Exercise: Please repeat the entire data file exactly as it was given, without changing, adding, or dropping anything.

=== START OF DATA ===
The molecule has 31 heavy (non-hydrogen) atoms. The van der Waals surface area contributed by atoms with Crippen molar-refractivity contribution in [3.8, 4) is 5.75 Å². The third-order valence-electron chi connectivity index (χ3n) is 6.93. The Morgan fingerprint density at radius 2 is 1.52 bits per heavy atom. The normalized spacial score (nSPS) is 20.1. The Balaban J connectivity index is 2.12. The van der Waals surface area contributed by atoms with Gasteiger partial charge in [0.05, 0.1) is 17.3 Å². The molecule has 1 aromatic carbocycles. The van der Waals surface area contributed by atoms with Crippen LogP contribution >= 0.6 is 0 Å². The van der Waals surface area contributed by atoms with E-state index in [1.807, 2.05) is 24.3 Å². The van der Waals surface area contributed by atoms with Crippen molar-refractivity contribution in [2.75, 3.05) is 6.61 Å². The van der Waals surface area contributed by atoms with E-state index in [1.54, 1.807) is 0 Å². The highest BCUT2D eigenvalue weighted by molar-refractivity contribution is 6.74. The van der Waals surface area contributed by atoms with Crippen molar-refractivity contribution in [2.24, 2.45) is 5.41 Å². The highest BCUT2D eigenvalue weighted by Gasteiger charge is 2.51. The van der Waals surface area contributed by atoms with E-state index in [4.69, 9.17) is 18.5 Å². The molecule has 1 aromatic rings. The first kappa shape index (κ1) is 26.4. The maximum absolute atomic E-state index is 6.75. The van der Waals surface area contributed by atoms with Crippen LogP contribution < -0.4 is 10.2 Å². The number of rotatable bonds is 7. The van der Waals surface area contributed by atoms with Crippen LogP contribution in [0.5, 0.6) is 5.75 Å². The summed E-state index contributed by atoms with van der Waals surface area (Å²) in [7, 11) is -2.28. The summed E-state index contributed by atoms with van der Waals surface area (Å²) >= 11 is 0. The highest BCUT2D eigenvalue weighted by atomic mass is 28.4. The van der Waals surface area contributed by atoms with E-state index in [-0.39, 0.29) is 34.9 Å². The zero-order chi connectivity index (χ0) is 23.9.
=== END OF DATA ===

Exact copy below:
The molecule has 31 heavy (non-hydrogen) atoms. The van der Waals surface area contributed by atoms with Crippen molar-refractivity contribution in [3.8, 4) is 5.75 Å². The third-order valence-electron chi connectivity index (χ3n) is 6.93. The Morgan fingerprint density at radius 2 is 1.52 bits per heavy atom. The normalized spacial score (nSPS) is 20.1. The Balaban J connectivity index is 2.12. The van der Waals surface area contributed by atoms with Gasteiger partial charge in [0.05, 0.1) is 17.3 Å². The molecule has 1 aromatic carbocycles. The van der Waals surface area contributed by atoms with Crippen LogP contribution >= 0.6 is 0 Å². The van der Waals surface area contributed by atoms with E-state index in [1.807, 2.05) is 24.3 Å². The van der Waals surface area contributed by atoms with Crippen molar-refractivity contribution in [2.75, 3.05) is 6.61 Å². The van der Waals surface area contributed by atoms with E-state index in [1.54, 1.807) is 0 Å². The highest BCUT2D eigenvalue weighted by molar-refractivity contribution is 6.74. The van der Waals surface area contributed by atoms with Crippen molar-refractivity contribution in [2.24, 2.45) is 5.41 Å². The highest BCUT2D eigenvalue weighted by Gasteiger charge is 2.51. The van der Waals surface area contributed by atoms with E-state index in [4.69, 9.17) is 18.5 Å². The molecule has 1 aromatic rings. The first kappa shape index (κ1) is 26.4. The maximum absolute atomic E-state index is 6.75. The van der Waals surface area contributed by atoms with Crippen LogP contribution < -0.4 is 10.2 Å². The number of rotatable bonds is 7. The van der Waals surface area contributed by atoms with Crippen LogP contribution in [0.5, 0.6) is 5.75 Å². The summed E-state index contributed by atoms with van der Waals surface area (Å²) in [7, 11) is -2.28. The summed E-state index contributed by atoms with van der Waals surface area (Å²) >= 11 is 0. The highest BCUT2D eigenvalue weighted by atomic mass is 28.4. The van der Waals surface area contributed by atoms with E-state index in [-0.39, 0.29) is 34.9 Å². The zero-order chi connectivity index (χ0) is 23.9.